In this case study, the tumor was located in the superior part. We have no data for a tumor in the inferior part, which may need another analysis.

Lastly, the proposed technique may be easily employed and verified in any institution having a linac with 4D CBCT functionality.

Conclusions

We have proposed a new method for markerless liver tumor localization using an internal liver volume and an inhale liver volume delineated by 4D CBCT. Localization accuracy was measured in reference to the published lipiodol-based technique, leading to an uncertainty of 2 mm which was considered clinically acceptable.


References

  1. Hawkins MA, Brock KK, Eccles C, Moseley D, Jaffray D, Dawson LA: Assessment of residual error in liver position using kV cone-beam computed tomography for liver cancer high-precision radiation therapy. Int J Radiat Oncol Biol Phys. 2006, 66:610-619. 10.1016/j.ijrobp.2006.03.026
  2. Nakagawa K, Yamashita H, Igaki H, Terahara A, Shiraishi K, Yoda K: Contrast medium-assisted stereotactic image-guided radiotherapy using kilovoltage cone-beam computed tomography. Radiat Med. 2008, 26:570-572. 10.1007/s11604-008-0275-2
  3. Yue J, Sun X, Cai J, et al.: Lipiodol: a potential direct surrogate for cone-beam computed tomography image guidance in radiotherapy of liver tumor. Int J Radiat Oncol Biol Phys. 2012, 82:834-841. 10.1016/j.ijrobp.2010.12.050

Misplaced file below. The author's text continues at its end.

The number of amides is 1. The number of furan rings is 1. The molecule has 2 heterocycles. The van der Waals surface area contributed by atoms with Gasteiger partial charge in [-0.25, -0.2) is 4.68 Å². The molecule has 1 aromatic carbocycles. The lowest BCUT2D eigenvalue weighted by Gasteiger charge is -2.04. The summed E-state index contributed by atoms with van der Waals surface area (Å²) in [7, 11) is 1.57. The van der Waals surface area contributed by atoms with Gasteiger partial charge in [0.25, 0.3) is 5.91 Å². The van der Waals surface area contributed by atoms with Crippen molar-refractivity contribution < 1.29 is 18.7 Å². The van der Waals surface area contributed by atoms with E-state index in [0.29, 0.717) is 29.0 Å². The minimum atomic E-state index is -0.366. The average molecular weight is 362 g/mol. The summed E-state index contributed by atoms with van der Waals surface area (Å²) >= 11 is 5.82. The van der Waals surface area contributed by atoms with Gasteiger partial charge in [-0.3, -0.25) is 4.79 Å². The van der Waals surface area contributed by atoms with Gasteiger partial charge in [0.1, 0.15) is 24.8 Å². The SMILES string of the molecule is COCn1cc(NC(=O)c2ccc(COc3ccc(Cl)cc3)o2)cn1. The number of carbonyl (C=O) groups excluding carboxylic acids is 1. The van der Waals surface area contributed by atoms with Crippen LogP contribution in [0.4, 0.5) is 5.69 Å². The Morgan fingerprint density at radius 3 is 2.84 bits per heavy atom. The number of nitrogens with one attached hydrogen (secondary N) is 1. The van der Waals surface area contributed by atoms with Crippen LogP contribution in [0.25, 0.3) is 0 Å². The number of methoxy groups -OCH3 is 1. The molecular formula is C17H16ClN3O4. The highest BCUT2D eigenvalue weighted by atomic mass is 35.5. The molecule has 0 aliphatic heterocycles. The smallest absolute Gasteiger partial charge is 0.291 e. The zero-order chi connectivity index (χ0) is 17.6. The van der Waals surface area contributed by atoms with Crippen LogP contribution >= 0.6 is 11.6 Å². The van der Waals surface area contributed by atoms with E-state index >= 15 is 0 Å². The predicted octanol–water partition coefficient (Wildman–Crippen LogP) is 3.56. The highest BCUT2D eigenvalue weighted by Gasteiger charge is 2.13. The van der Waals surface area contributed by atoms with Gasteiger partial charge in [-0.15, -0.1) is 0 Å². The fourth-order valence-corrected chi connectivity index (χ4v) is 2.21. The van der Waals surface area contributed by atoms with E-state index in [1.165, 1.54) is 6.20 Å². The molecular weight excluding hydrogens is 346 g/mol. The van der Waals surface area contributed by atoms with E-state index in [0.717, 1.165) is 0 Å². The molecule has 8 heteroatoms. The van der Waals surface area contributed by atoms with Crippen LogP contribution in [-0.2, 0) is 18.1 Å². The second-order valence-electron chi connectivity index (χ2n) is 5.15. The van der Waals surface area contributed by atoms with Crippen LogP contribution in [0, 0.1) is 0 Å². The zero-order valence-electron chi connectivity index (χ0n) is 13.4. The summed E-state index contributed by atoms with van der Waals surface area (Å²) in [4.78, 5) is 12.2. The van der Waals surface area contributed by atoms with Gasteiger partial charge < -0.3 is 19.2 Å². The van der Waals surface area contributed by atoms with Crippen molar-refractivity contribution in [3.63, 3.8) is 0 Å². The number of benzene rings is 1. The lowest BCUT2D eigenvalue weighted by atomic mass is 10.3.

4. Seppenwoolde Y, Wunderink W, Wunderink-van Veen SR, Storchi P, Méndez Romero A, Heijmen BJ: Treatment precision of image-guided liver SBRT using implanted fiducial markers depends on marker-tumour distance. Phys Med Biol. 2011, 56:5445-5468. 10.1088/0031-9155/56/17/001
  5. Sonke J-J, Zijp L, Remeijer P, van Herk M: Respiratory correlated cone beam CT. Med Phys. 2005, 32:1176-1186. 10.1118/1.1869074
  6. Li G, Markova S, Garcia A, et al.: Clinical evaluation of automatic organ contour propagation using 4DMRI images. Int J Radiat Oncol Biol Phys. 2017, 99:E685-E686. 10.1016/j.ijrobp.2017.06.2255
  7. Wolthaus JW, Sonke J-J, van Herk M, Belderbos JS, Rossi MM, Lebesque JV, Damen EM: Comparison of different strategies to use four-dimensional computed tomography in treatment planning for lung cancer patients. Int J Radiat Oncol Biol Phys. 2008, 70:1229-1238. 10.1016/j.ijrobp.2007.11.042
  8. Xu Q, Hanna G, Grimm J, et al.: Quantifying rigid and nonrigid motion of liver tumors during stereotactic body radiation therapy. Int J Radiat Oncol Biol Phys. 2014, 90:94-101. 10.1016/j.ijrobp.2014.05.007

Case report
peer-reviewed

Markerless Liver Tumor Localization Using Internal Liver Volume Delineated By Four-Dimensional Cone-Beam CT


Author Information

Naohisa Mizukami Corresponding Author

Department of Radiation Oncology, Yame General Hospital, Yame, JPN

Kiyoshi Yoda

Research Physics, Elekta K.K., Tokyo, JPN


Ethics Statement and Conflict of Interest Disclosures

Human subjects: Consent was obtained or waived by all participants in this study. Conflicts of interest: In compliance with the ICMJE uniform disclosure form, all authors declare the following: Payment/services info: All authors have declared that no financial support was received from any organization for the submitted work. Financial relationships: All authors have declared that they have no financial relationships at present or within the previous three years with any organizations that might have an interest in the submitted work. Other relationships: All authors have declared that there are no other relationships or activities that could appear to have influenced the submitted work.



Case report
peer-reviewed

Markerless Liver Tumor Localization Using Internal Liver Volume Delineated By Four-Dimensional Cone-Beam CT